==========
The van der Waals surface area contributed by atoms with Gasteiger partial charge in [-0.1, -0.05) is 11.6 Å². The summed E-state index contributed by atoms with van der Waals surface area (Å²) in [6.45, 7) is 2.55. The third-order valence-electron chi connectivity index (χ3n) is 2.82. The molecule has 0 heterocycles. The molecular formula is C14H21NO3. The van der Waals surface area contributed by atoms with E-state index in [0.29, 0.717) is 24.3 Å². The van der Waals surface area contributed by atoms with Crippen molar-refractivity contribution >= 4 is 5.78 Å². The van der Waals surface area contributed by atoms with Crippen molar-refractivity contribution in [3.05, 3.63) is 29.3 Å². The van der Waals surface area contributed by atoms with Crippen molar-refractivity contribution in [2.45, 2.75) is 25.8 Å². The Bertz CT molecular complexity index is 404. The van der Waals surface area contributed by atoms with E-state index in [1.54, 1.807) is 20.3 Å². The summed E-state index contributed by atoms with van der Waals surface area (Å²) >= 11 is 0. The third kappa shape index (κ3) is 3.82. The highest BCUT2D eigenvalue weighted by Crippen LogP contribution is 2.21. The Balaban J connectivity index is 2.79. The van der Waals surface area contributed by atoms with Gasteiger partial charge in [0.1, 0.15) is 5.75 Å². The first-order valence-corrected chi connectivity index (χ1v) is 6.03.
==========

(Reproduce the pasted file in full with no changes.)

The van der Waals surface area contributed by atoms with Gasteiger partial charge in [-0.1, -0.05) is 11.6 Å². The summed E-state index contributed by atoms with van der Waals surface area (Å²) in [6.45, 7) is 2.55. The third-order valence-electron chi connectivity index (χ3n) is 2.82. The molecule has 0 heterocycles. The molecular formula is C14H21NO3. The van der Waals surface area contributed by atoms with E-state index in [0.29, 0.717) is 24.3 Å². The van der Waals surface area contributed by atoms with Crippen molar-refractivity contribution >= 4 is 5.78 Å². The van der Waals surface area contributed by atoms with Crippen molar-refractivity contribution in [3.05, 3.63) is 29.3 Å². The van der Waals surface area contributed by atoms with Crippen molar-refractivity contribution in [2.45, 2.75) is 25.8 Å². The Bertz CT molecular complexity index is 404. The van der Waals surface area contributed by atoms with E-state index in [1.54, 1.807) is 20.3 Å². The summed E-state index contributed by atoms with van der Waals surface area (Å²) >= 11 is 0. The third kappa shape index (κ3) is 3.82. The highest BCUT2D eigenvalue weighted by Crippen LogP contribution is 2.21. The Balaban J connectivity index is 2.79. The van der Waals surface area contributed by atoms with Gasteiger partial charge in [0.1, 0.15) is 5.75 Å². The first-order valence-corrected chi connectivity index (χ1v) is 6.03.